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Racism through under-funding: First Nations child welfare services

Valerie Lannon

September 12, 2013

Along with underfunding of health and education for First Nations, the Canadian government severly underfunds child welfare services. The disparity is over twenty per cent and has profoundly negative consequences, and in 2007 a complaint was filed with the Canadian Human Rights Tribunal in 2007.
Child protection agencies that remove indigenous children from their homes do so in the belief that these children are being neglected (vs. physically or sexually abused). "Neglect" is usually the result of extreme poverty, which means parents are less able to provide safe housing, sufficient food or medical attention for their children. These problems are compounded when First Nations child and family services do not have sufficient funding to provide financial and other supports to parents, or to provide prevention programs (like respite care, parenting programs, cultural connections) that would prevent children coming into care.
Once in care, underfunding means that agencies have fewer resources to attract and support alternative caregivers in the communities themselves. This results in the tragic loss of children to their communities, as children in care are placed away from home, often in non-indigenous homes. This break from home and culture has been shown to have particularly negative outcomes in terms of children’s education, mental health, and employment prospects, as well as more run-ins with the legal system. Both the conditions that drive children into care, and the resulting removal of indigenous children from their communities are symptomatic of Canada's continuing colonialism.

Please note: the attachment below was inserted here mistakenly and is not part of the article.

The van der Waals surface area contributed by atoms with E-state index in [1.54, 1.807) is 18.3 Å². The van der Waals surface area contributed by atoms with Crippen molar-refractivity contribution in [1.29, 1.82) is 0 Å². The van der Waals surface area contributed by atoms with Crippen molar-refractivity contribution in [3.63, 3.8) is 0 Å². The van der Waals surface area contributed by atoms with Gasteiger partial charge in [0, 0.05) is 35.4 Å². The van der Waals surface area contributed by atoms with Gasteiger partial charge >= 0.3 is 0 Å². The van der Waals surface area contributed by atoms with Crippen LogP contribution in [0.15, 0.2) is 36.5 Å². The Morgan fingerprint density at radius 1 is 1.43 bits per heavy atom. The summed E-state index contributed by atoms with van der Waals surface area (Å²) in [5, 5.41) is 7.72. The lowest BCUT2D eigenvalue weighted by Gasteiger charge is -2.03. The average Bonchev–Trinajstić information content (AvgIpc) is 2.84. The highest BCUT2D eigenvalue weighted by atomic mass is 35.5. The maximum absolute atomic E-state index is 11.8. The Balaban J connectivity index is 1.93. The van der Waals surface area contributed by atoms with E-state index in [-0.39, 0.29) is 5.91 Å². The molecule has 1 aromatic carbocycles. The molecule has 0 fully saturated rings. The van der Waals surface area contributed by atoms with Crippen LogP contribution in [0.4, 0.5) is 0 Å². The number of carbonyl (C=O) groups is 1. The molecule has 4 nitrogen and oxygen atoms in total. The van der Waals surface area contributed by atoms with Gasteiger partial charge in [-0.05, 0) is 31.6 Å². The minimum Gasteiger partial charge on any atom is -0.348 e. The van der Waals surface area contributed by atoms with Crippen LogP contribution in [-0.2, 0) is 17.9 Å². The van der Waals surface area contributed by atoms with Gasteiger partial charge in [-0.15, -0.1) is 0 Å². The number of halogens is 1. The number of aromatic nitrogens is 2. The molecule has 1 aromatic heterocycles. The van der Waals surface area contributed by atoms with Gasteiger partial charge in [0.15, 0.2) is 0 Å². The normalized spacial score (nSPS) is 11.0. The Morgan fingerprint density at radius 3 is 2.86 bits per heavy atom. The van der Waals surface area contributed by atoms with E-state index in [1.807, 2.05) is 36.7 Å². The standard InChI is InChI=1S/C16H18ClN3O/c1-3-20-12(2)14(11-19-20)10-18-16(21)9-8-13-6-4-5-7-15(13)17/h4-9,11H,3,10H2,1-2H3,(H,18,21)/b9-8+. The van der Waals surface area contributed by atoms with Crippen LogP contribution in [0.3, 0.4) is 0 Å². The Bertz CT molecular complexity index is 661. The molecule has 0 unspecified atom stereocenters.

The Assembly of First Nations (AFN) and the First Nations Child  & Family Caring Society (FNCFCS) filed the complaint. The Society’s Executive Director, Cindy Blackstock is a long-time advocate for the rights of indigenous children. She notes that there are now more indigenous children in care, removed from their families and communities, than at the height of the racist residential school system. Indigenous children make up over half of all children in care in this country.
This case has seen the federal government up to the duplicity it showed with the Truth and Reconciliation Commission—namely the withholding of vital evidence, then releasing massive quantities of data when deadlines are too short for a meaningful review by the complainants. The government tried for years to have the case dismissed altogether, but Tribunal hearings finally got underway in February of this year.
For ongoing coverage of this story visit the FNCFCS website and the Aboriginal Peoples Television Network (APTN), which has been streaming testimony from the Tribunal hearings. 
To support FNCFCS, sign up on the website to the “I am a witness” campaign.

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